List of links to other cool pages

An oblique aerial view of the the Platte River in Nebraska. This braided stream has undergone a dramatic shift to a meandering channel pattern in many places related to climatic and human activity. The river drains the Eastern flank of the Rockies, eventually joining with the Missouri River near Omaha/Council Bluffs. In addition to being a wicked-cool geomorphic agent, it is also a valuable source of biologic activity and is one of the primary nesting locations for Sandhill Cranes and endangered Whooping Cranes.

Virtual Earthquake & other online exercises: This site allows you to examine real seismic data, determine where the epicenter is located and get a certificate of completion for finding the epicenter correctly. Also has exercises on Geologic time, Rivers, and Global warming.

NASA Radar Images: This site shows images of various feature using space imaging radar. It has some pretty cool images here of geological nature, and explains what they are, and how the imaging radar works. Brought to you by the folks at the Jet Propulsion Lab (JPL) and NASA.

World Wide Museum of Natural History: A brief but interesting site with some nice pictures of fossils, planets, and life from planet Earth.

Earth from Space: This site is graphically intense once you try to look at any of the images acquired from NASA missions. The image sources include the shuttle, and various satellites. Don't try to use this one at home unless you are willing to wait for a while.

Volcanic observatory at Mt. Saint Helens, Washington, USA: Usually really tough to get into, especially if an eruption has occurred anywhere in the world. Good pictures of Mt. St. Helens and other Volcanic related stuff.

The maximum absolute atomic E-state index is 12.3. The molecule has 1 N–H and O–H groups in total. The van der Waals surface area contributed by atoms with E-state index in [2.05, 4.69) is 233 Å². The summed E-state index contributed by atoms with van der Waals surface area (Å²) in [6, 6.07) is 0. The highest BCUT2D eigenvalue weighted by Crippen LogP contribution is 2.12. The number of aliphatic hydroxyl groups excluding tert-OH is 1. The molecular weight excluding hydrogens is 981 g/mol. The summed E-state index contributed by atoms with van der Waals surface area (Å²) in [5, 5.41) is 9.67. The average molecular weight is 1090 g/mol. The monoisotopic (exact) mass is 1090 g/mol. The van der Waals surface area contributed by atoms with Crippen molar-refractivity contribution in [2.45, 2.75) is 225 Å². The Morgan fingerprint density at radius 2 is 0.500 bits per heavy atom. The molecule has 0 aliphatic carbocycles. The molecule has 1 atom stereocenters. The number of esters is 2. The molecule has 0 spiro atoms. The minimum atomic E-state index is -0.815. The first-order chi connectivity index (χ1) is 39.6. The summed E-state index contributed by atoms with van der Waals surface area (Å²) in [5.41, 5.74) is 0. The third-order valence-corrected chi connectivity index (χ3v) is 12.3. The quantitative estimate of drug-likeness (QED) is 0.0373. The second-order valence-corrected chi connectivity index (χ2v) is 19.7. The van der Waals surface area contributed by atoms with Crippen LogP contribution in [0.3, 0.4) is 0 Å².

Extra-terrestrial impact craters: This site has a listing of many of the known extra-terrestrial impact structures which includes chronologic dates, geographic locations, and in some instances aerial photography from a wide range of sources. Once you are at the site, open the folder on the left side of the homepage table labeled "Terrestrial Impact Structures". You can then use the map to see where they are and click on any dot to see info on that crater. This site is put together by the folks in the Regional Geophysics section of the Geological Survey of Canada.

Indiana Geology site: This site contains a number of pages that describe the bedrock geology, the paleontology, the surficial geology, and the structural geology of Indiana. It has some pretty cool interactive maps that click on when you drag over them. It requires that you have shockwave flash player installed.

Chasing the Storm: This web site has links to pages with a wide range of weather related photos (and earthquakes related photos in the case of tsunami pictures) .

Australian Weather Photography: This is an awesome site with photographs of a variety of smaller scale weather phenomena including lightning, clouds, tornadoes, rainbows, and a host of miscellaneous photographs.

A virual time machine & Paleomap project- In the video "The Living Machine" covering plate tectonics we meet Christopher Scotese. He has generated this web page that shows the position of the continents throughout Earth's history. Ever wonder where the continents were during the time of the dinosaurs? This site has this information and much more. The site related to the QT movie we saw in class that showed the plate motions. This is a really cool site. Check it out.

The Cousteau Society- This website is run by the foundation established by the man who got us thinking about oceans over the last 70 years. An ecellecent starting point dealing with oceans.
Earthquakes- The United States Geological Survey webpage on earthquake activity worldwide and specifically in the United States
SOHO website- this webpage is devoted to scientific information about our star, the Sun. It has a lot of interesting images and also posts information about things like the Aurora Borealis which is related to solar activity interacting with the magnetosphere of the Earth.

To get to a site listed on this page, click on the underlined portion.